Disturbing images: Peta and the feminist ethics of animal advocacy. Ethics and the Environment, 13, pages 35‐76
By Maneesha Deckha
PETA (People for the Ethical Treatment of Animals), is an animal welfare organization that advocates better living conditions for animals. In this reading, the author highlights the gendered and racialized representations of female sexuality used in two prominent PETA campaigns; the anti-fur ads and Milk Gone Wild campaign. While the author identifies and criticizes PETA’s usage of media images that continues female objectification as undermining feminist ethics, the author also argues that some representations need not be read as sexist. The reading focuses on welfare-rights debate and how to best go about the ethics of animal advocacy.
PETA’s Sexualized Campaigns
- Anti-Fur and Skin Campaign The campaign ads features famous or emerging celebrities and models, posing nude with messages on how ‘uncool’ using animal skin for fashion is. PETA’s Fur is Dead campaign uses play on words connected to the social meanings and visuality ascribed to the white female body for the male gaze. The reading gives numerous examples of ads and deconstructs the images and texts following them.
- Milk Gone Wild (MGW) Campaign
A political parody of the Girls Gone Wild (GGW) phenomenon, PETA uses the juxtaposition of female sexuality explicitly, shockingly and rather controversially to bring attention to the abuses involved in the dairy industry and the unnaturalness of consuming dairy. A quick Google search will direct you to their website though I must warn, very NSFW.
PETA has become the organizational face of animal advocacy for the public. It’s public relation strategy to garner attention to its campaigns includes celebrity endorsements and provocative campaigns. Their “Holucast on Your Plate” and “End Slavery” campaign was short-lived as it was met with recoil and accusations of violating human dignity by reducing the atrocity of those oppression and equating Jews and African Americans to animals. The ongoing “I’d Rather Go Naked Than Wear Fur” campaign has been criticized by feminists for relying on sexism to advance animal issues. These campaigns and responses highlight the ethical question of how a group which advances a social justice agenda may interact negatively with other social-justice causes.(whether by disregarding or exploiting).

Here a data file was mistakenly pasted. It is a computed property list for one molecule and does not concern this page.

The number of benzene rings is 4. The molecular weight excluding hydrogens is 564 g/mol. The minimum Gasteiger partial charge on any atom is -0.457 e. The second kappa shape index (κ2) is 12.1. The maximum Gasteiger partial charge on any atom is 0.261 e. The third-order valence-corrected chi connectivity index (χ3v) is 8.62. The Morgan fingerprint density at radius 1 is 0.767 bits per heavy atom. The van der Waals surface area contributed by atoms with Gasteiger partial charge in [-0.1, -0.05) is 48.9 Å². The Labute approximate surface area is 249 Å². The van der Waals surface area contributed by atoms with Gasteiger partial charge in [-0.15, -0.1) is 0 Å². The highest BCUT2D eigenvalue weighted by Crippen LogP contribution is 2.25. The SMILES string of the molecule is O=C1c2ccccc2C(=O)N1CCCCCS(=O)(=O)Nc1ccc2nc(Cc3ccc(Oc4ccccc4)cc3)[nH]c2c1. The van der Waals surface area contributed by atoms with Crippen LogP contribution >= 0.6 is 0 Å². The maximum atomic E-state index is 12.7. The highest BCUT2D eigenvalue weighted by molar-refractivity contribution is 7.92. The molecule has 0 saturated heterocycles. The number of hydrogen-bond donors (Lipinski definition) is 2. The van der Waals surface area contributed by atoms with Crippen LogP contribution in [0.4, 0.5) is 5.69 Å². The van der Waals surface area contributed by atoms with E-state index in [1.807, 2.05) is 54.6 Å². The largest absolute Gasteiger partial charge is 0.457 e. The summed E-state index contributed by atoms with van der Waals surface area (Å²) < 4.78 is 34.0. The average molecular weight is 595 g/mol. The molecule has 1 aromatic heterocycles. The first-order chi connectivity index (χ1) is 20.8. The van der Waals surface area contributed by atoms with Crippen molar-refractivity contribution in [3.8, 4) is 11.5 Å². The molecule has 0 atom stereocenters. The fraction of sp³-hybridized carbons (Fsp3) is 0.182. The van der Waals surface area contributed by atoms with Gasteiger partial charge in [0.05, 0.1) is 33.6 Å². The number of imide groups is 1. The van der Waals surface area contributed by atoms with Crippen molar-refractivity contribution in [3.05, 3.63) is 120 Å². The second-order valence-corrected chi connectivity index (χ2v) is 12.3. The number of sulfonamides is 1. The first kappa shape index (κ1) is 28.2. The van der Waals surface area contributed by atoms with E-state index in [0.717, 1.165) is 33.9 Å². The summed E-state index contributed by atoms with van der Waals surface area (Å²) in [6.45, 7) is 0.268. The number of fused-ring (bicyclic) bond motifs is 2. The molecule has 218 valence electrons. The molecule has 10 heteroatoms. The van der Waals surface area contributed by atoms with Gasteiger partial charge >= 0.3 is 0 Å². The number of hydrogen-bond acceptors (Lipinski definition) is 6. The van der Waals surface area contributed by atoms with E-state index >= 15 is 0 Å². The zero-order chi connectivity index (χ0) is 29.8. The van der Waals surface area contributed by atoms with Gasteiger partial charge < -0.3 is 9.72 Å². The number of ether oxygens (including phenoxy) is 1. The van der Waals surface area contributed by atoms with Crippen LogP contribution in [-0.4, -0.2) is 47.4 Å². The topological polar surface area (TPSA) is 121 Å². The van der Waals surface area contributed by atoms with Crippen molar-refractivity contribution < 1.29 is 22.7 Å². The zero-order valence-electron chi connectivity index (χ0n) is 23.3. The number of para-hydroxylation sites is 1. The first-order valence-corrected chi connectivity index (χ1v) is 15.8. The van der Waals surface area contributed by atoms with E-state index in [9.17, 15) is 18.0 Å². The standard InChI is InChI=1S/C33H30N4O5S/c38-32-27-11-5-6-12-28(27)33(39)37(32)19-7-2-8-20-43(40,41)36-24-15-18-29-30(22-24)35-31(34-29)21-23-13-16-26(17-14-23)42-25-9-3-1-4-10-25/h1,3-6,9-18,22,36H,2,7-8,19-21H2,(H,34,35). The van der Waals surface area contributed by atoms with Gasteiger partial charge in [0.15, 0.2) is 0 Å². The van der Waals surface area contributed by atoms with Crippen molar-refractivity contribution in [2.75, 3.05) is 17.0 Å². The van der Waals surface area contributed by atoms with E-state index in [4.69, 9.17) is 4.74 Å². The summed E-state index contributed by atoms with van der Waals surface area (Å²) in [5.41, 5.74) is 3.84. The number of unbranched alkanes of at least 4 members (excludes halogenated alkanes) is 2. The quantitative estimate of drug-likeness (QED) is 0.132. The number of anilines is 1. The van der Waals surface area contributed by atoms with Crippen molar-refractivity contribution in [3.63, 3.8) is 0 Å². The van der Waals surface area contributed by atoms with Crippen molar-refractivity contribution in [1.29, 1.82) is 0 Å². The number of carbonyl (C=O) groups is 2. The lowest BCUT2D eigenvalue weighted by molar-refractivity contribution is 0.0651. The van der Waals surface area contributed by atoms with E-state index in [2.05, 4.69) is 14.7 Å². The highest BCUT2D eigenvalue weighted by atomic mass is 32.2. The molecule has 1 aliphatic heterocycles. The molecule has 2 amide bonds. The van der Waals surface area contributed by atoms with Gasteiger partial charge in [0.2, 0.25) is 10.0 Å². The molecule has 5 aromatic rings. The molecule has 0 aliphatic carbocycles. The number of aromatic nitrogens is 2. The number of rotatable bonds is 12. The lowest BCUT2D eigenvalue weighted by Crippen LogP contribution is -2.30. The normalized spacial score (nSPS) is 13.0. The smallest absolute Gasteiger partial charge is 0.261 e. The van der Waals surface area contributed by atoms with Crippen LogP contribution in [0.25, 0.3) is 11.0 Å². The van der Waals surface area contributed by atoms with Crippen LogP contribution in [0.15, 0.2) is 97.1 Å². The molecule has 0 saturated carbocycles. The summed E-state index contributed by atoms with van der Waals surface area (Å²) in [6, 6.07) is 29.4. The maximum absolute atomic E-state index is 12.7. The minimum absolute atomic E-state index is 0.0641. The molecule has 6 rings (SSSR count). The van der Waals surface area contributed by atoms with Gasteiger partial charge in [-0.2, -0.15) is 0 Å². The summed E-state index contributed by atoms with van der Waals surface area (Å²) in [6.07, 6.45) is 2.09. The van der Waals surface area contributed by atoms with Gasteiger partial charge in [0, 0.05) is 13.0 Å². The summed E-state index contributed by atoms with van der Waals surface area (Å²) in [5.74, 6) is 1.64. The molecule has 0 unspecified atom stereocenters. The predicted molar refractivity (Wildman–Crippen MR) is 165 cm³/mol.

Taime Bryant explains that it is an enormous task for activists in any social justice movement to wholly dedicate to speaking truths while undertaking all other forms of oppressions that are related to it (Bryant 2006, 114). For example advocates against exploitation of animals for food production are unable to fully cushion minority workers whom jobs would be lost as a result of their activism.
Another example can also be taken from the documentary Food Inc, is the difficult task of lobbying against the unethical agribusiness of corn for it’s effects on health and the environment (full video can be found here: Food Inc.)
Objectification and Minimal Impact
The usage of objectifying race and gender in PETA’s campaigns is rationalized that by connecting and highlighting human-based oppressions with animal-based oppression, or by using images of animals and women as stand-ins for each other, it would persuade those who know about human rights and oppression to take interest and care about animals.
However, it is also argued that ads that are too shocking, explicit or graphic can have counter-effective reactions or minimal impact on it’s audience. Instead of increasing attention to the cause and influencing positive behavior, people might be offended and go into perceptual defense to filter out the messages (Hellriegel & Slocum 2007, p79).
The presence of female sexuality in PETA campaigns should not be read immediately as sexist and problematic and may instead be productive and subversive for an intersectional feminist ethic. Through the nakedness as sexualization of the female body, the ads not only captures attention but also create an explicit association between the discursive text message and the image of white women.
Personally I was shocked to discover that MGW was even a legitimate campaign by PETA. While the video (which was banned from being aired at Superbowl) was sort of hilarious, I mostly found it highly distasteful. After reading further, I understood how the MGW video ad actually offers a productive type of use of female sexuality. Though I still find it distasteful, the video did affect me positively as I found myself to agree that milk is just another highly commercialized product and to have adult humans drink them is unnatural and unnecessary.
Bryant, Taimie L. (2006) Trauma, Law, and Advocacy for Animals. Journal of Animal Law and Ethics 1:63–138.
Food Inc (2008) Documentary, Magnolia Pictures. Available at http://vimeo.com/30620523 (last accessed 11th Oct 2012)
Decka M. (2008) Disturbing images: Peta and the feminist ethics of animal advocacy. Ethics and the Environment, 13, pp 35‐76.
Hellriegel, D., and Slocum J. (2007) Organizational Behavior, Thomson South-Western, 11th ed, USA.